Dr. Curt Rhodes
December 05, 2023
Founder's Series: Our Founder and Chief Vision Officer, Dr. Curt Rhodes, on what it means to serve the last.

First, you run.

Anywhere. Away from that door. Towards a windowless bathroom. Under an archway. Anywhere. With a child, if you have one. Or two. Or three.

Then, you breathe. And desperately think about a safer place to run to. Papers with you, or not? Cash?

Then you rapidly plot where to run to next. Where is safer? How do I get there? What about others? What happened to them? Who else is safe? Or not.

Family, friends. Fingers on cell phone dial pad. Connect, sometimes. Find each other. Move to next safety. Who can help us?

A thought creeps in – why is this happening? What is happening?! What?!

Then, you plead. Please, God-in-heaven, stop this. Please, somebody, stop this. We don’t want our children to die in piles of concrete rubble and twisted metal.

Fourteen thousand civilians in Gaza, dead. More than two million facing the need to run, somewhere.  

Our relief actions in Gaza mean we can do remarkable things for people in remarkably hard times. We are not in this to make a political statement. Compassion is for anyone and everyone who suffers loss, who fear for their lives. We just find ourselves near-neighbors to Gaza, all of us Arabs or Arabic speakers, in a position to serve Palestinian friends and kinfolk, ready to use the skills and networks we built up over decades.  

In my 40 years of living in the Middle East, it is compassion for people – especially when violence rips through their lives – that makes a difference. Compassion for any of those who have to hide or to run, somewhere, to be safe, somehow.

For me, this puts the last, first. The only criteria for compassion are suffering and need. No identity card is required to love and care for a suffering person. It is a human thing for us to do. It is what we would wish for if we were the ones suffering.

Forty years ago, I witnessed the massacre of Palestinian civilians confined in a refugee camp in Beirut.  I felt very much alone, struggling with very limited ways to show my feelings of compassion. Today, I again witness deaths of Palestinian civilians in a confined space. But my ability, our ability, to move compassion from feeling to action is now greatly amplified through the efforts of friends, staff, volunteers, partners and supporters of Questscope.

It is very clear to me that violence 40 years ago did not lead to peace. And it is very clear to me that violence today will not lead to peace, not in 4, 10 or 40 years.

Then, we act. We can stop the consequences of violence on people just like us, who were bombed awake one night, to run, somewhere, somehow to escape from those bombs. We can show compassion, unbounded compassion, unconditional love. Food. Water. Shelter. Warmth. Medicine.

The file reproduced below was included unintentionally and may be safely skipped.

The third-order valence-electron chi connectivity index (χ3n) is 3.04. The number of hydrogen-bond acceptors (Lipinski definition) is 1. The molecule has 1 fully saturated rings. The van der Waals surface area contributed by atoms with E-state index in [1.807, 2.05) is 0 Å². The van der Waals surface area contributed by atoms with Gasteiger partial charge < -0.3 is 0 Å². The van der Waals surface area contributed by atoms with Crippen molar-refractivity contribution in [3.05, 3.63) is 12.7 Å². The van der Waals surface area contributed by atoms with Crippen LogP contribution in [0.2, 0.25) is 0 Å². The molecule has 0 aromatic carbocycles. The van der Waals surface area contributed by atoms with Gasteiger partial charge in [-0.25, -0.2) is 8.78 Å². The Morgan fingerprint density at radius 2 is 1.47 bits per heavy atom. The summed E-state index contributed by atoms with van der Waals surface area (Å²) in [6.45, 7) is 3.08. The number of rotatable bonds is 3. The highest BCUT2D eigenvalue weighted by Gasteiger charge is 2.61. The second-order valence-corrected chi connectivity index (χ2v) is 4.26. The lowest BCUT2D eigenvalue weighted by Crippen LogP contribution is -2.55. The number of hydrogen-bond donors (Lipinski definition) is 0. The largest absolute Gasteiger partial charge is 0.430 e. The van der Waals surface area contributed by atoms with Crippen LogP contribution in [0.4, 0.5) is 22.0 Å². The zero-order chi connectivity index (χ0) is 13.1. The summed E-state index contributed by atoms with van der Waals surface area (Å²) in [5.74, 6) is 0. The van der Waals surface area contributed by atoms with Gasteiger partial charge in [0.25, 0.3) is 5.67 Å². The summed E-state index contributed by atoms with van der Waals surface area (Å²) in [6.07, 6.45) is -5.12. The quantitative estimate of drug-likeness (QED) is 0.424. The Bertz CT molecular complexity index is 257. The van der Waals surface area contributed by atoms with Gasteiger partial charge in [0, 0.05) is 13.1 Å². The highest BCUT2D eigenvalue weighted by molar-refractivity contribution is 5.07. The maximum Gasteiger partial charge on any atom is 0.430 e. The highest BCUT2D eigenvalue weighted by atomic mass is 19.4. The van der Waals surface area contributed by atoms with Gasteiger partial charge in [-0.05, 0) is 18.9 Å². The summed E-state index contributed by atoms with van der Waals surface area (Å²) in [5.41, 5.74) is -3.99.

Compassion without conditions is a human thing to do. A Questscope thing to do. Our thing to do. To do more than one person could ever do alone. It is where we start, where we can break this despicable cycle of violence.

Violence does not bring peace. Let’s start with unconditional compassion. That is what we do, together.


Curt pic1
Founder & Chief Vision Officer

Dr. Curt Rhodes

Curt Rhodes has spent close to 40 years working with, and on behalf of, marginalized communities and young people across the Middle East.

As the recipient of the 2014 Dr. Jean Mayer Global Citizenship Award, Dr. Rhodes was recognized by Tufts University for his demonstrated compassion and tenacity in creating a highly effective and determined organization dedicated to the survival and nurturing of the most vulnerable and disenfranchised.

In recognition of his work with marginalized youth in the Hashemite Kingdom of Jordan and in the region, Dr. Rhodes was awarded 2011 Social Entrepreneur of the Year for the Middle East and North Africa by the Schwab Foundation for Social Entrepreneurship.

Dr. Rhodes began his career in the Middle East in the early 1980s, as Assistant Dean in the School of Public Health at the American University of Beirut. During the 1982 invasion of west Beirut, he volunteered in a community-based clinic alongside students and friends, doing around-the-clock triage for wounded and ill civilians. That was when the seed idea for Questscope began to take shape. Living and working with people in great suffering compelled him to find a way that he and others in the Middle East could assist the most vulnerable: participating with the voiceless ones in invisible communities.

In 1988, Questscope was founded with the goal of putting the last, first. From the beginning, Questscope worked closely with local communities, identifying their aspirations and together addressing their greatest needs.